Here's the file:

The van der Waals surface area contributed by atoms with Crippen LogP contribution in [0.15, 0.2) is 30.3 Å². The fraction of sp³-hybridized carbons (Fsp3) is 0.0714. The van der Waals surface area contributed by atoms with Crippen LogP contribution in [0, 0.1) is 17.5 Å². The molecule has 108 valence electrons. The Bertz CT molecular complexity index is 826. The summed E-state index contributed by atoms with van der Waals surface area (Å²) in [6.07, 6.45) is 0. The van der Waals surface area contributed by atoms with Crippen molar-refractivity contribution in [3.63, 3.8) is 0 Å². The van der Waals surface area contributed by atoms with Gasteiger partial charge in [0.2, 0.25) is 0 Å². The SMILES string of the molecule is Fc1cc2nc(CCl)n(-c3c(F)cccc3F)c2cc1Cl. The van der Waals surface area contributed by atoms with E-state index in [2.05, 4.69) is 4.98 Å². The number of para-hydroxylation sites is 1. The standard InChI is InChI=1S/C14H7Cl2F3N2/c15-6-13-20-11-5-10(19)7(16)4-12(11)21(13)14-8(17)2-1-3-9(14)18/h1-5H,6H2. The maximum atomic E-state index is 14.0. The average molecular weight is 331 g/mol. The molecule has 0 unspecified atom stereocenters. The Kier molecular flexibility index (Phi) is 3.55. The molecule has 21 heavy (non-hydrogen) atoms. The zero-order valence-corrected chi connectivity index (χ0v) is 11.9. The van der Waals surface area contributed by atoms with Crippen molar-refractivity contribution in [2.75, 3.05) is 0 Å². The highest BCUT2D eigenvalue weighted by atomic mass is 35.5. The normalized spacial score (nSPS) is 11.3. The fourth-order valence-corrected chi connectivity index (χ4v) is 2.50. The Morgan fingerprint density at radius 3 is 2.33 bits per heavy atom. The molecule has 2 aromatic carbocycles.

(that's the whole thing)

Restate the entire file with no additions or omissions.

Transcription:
The van der Waals surface area contributed by atoms with Crippen LogP contribution in [0.15, 0.2) is 30.3 Å². The fraction of sp³-hybridized carbons (Fsp3) is 0.0714. The van der Waals surface area contributed by atoms with Crippen LogP contribution in [0, 0.1) is 17.5 Å². The molecule has 108 valence electrons. The Bertz CT molecular complexity index is 826. The summed E-state index contributed by atoms with van der Waals surface area (Å²) in [6.07, 6.45) is 0. The van der Waals surface area contributed by atoms with Crippen molar-refractivity contribution in [3.63, 3.8) is 0 Å². The van der Waals surface area contributed by atoms with Gasteiger partial charge in [0.2, 0.25) is 0 Å². The SMILES string of the molecule is Fc1cc2nc(CCl)n(-c3c(F)cccc3F)c2cc1Cl. The van der Waals surface area contributed by atoms with E-state index in [2.05, 4.69) is 4.98 Å². The number of para-hydroxylation sites is 1. The standard InChI is InChI=1S/C14H7Cl2F3N2/c15-6-13-20-11-5-10(19)7(16)4-12(11)21(13)14-8(17)2-1-3-9(14)18/h1-5H,6H2. The maximum atomic E-state index is 14.0. The average molecular weight is 331 g/mol. The molecule has 0 unspecified atom stereocenters. The Kier molecular flexibility index (Phi) is 3.55. The molecule has 21 heavy (non-hydrogen) atoms. The zero-order valence-corrected chi connectivity index (χ0v) is 11.9. The van der Waals surface area contributed by atoms with Crippen molar-refractivity contribution in [2.75, 3.05) is 0 Å². The highest BCUT2D eigenvalue weighted by atomic mass is 35.5. The normalized spacial score (nSPS) is 11.3. The fourth-order valence-corrected chi connectivity index (χ4v) is 2.50. The Morgan fingerprint density at radius 3 is 2.33 bits per heavy atom. The molecule has 2 aromatic carbocycles.